New MRT trains with tip-up seats now in service

The first of the new C151C trains, which feature tip-up seats, went into service Sept 30, 2018, from Ang Mo Kio station.
The first of the new C151C trains, which feature tip-up seats, went into service Sept 30, 2018, from Ang Mo Kio station.ST PHOTO: KELVIN CHNG
The first of the new C151C trains, which feature tip-up seats, went into service Sept 30, 2018, from Ang Mo Kio station.
The first of the new C151C trains, which feature tip-up seats, went into service Sept 30, 2018, from Ang Mo Kio station.ST PHOTO: KELVIN CHNG

SINGAPORE - If you are reading this on the MRT, look around. The train you are in might have tip-up seats.

These are among the features of 12 new C151C trains, the first of which went into service on Sunday (Sept 30) morning from Ang Mo Kio station.

The other trains will progressively commence passenger service, and all 12 are expected to be in service by early next year.

These new trains are the first in Singapore to feature tip-up seats.

Each car has 12 such seats - four sets of three seats - which can be folded up to provide more standing space for commuters during peak periods.

When folded, the seats allow each train to pack in 100 more commuters, increasing its capacity by about 6 per cent to 1,700 passengers.

The new trains also come with an improved current collector device (CCD), whose shoes are in contact with a third rail that supplies electrical power to the train.

 

This CCD has been improved to provide timely information to the train integrated management system in case any shoes unexpectedly shear off, allowing train captains to take prompt remedial action.

The new train's livery incorporates red and green stripes against a white background, with red symbolising the North-South Line, and green the East-West Line. The new trains will operate on both lines.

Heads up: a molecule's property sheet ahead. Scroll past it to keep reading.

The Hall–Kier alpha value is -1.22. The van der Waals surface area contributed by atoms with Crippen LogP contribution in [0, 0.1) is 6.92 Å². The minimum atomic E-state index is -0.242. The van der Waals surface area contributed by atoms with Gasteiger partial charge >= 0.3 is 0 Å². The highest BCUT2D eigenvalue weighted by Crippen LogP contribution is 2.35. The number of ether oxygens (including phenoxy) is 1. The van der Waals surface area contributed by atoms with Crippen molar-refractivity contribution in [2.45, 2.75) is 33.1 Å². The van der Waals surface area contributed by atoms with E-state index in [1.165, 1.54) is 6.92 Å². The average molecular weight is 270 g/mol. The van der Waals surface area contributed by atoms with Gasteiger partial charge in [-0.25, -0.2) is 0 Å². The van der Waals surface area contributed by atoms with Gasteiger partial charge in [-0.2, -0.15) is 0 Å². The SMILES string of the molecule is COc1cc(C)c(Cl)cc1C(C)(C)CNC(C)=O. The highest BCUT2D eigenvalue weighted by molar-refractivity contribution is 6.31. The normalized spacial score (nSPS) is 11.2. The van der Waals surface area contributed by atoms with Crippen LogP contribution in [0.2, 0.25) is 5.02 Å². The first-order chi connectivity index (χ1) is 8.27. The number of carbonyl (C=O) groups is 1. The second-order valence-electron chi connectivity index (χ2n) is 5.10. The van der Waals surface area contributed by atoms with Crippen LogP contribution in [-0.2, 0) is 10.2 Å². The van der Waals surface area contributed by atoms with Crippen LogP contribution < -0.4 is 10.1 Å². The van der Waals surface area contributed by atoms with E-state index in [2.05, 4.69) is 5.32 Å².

The Land Transport Authority's logo can also be seen on the body of the new trains, and it is the first time this logo is featured on the body of a North-South and East-West Lines (NSEWL) train.

Student Owen Nicholas Loh, 19, said: "I like the tip-up seats because they will help to ease the congestion during busy periods such as in the morning and evening.

"More people are taking the MRT and this new feature shows the trains are adapting to current situations."

Full-time national serviceman Muhd Naz Farihin, 21, who takes the MRT regularly from his Woodlands home to his camp in Choa Chu Kang, said: "During peak periods, I can usually only get onto the second train.

"Now that these new trains can carry more people, hopefully, I will be able to get onto the first train from now on."

ST understands that two new C151C trains were put into service on Sunday. That morning, one of the new trains experienced intermittent signalling faults.

Ms Margaret Teo, vice-president of corporate communications at SMRT, said: “While the train was able to continue in service, as a precautionary measure, we made arrangements for the train to end its service at Ang Mo Kio MRT station so that it can return to the depot for checks.

“Commuters were advised to alight and board the next train at Ang Mo Kio to continue their journeys.

“Even as rigorous testing is conducted before trains commence passenger service, we seek commuters’ understanding that new trains may encounter occasional faults as they are run-in for passenger service.”